But I also think it’s important to remember a few things. For one, our brain is just a big organic computer. Our five physical senses, touch, taste, smell, hearing, and seeing, are basically external organs that transmit electrical signals to the brain that must be processed and “decoded” so that it makes sense.

    I think as people, we often make the mistake of being arrogant. Arrogant in that we think if we can’t see it, taste it, touch it, smell it, or hear it, it doesn’t exist. How narrow-minded! Does infra-red light exist because our rods and cones in our eyes don’t react to that wave-length of light? Are there sound waves lower than our ears can detect? Could our brains process other external stimuli that doesn’t come from our eyes, nose, mouth, skin, or ears? Isn’t it possible that some people, “sensatives” if you will, have brains that process some kind of “electrical residue” of people who have passed on?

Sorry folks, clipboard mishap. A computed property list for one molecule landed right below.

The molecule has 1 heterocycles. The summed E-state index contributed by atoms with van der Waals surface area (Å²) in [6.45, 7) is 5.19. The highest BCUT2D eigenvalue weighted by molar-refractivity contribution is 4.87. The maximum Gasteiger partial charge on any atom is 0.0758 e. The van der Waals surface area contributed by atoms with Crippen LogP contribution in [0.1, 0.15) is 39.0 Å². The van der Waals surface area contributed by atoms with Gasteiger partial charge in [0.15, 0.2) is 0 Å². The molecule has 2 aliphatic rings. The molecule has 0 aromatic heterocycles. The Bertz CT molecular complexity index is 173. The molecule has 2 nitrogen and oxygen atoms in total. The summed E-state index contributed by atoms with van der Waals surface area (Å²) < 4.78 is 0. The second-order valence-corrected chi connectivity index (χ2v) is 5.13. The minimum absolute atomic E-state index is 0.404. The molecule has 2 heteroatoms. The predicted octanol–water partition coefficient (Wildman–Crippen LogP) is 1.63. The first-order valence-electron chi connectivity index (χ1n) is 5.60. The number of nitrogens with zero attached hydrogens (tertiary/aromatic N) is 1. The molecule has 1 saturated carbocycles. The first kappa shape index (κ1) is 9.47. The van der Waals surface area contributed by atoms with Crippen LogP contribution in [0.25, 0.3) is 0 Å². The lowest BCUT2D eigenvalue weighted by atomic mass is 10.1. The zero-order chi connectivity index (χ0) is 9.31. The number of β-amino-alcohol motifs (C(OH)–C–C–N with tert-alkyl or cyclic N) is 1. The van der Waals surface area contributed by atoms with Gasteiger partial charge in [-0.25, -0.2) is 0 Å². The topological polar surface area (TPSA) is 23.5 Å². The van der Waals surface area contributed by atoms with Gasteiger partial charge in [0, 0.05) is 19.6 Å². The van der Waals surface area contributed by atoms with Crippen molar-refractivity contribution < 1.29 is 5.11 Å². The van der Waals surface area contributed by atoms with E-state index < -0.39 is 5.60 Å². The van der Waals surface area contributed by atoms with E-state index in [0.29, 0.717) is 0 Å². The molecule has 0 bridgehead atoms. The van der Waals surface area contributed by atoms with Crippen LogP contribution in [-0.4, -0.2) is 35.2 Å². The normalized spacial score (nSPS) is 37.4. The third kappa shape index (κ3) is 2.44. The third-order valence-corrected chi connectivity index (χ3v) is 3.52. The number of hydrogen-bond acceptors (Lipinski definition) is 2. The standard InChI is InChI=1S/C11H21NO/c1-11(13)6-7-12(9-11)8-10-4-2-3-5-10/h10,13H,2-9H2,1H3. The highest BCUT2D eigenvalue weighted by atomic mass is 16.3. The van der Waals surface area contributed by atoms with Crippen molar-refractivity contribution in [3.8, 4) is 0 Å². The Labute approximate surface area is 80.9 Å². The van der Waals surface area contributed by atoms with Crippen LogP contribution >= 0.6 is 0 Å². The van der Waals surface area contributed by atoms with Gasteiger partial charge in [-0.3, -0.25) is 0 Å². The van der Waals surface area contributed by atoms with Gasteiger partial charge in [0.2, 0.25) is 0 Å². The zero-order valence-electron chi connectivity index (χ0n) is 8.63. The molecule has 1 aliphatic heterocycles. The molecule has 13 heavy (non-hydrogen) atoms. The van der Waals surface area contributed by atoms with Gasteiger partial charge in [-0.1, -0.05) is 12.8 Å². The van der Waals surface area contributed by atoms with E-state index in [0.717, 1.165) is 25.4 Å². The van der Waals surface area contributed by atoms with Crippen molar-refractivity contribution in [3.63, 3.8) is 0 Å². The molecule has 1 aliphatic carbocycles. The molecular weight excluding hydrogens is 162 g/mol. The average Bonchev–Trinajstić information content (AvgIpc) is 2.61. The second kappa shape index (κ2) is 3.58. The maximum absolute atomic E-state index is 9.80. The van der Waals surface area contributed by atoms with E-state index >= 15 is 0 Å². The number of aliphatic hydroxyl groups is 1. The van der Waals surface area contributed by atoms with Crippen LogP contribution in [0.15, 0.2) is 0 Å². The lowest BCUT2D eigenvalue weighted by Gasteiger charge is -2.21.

So, finally getting to my point – can we truly say for sure if Hynagogia, or even Exploding Brain Syndrome, are real sleep disorders and nothing more? A purely physical and rational explanation for a bizzare experience? Or, do we remain arrogant and not consider the opposite? Could not these kinds of experiences only be the brain’s attempt to make sense of a truly paranormal event? This is my dilema. My experiences “feel” real to me. They scare me quite badly. My logical mind would like a logical explanation to calm it down. But my other experiences of things and events not happening at night and not related, have taught me there is more going on than my poor 5 senses try to tell me.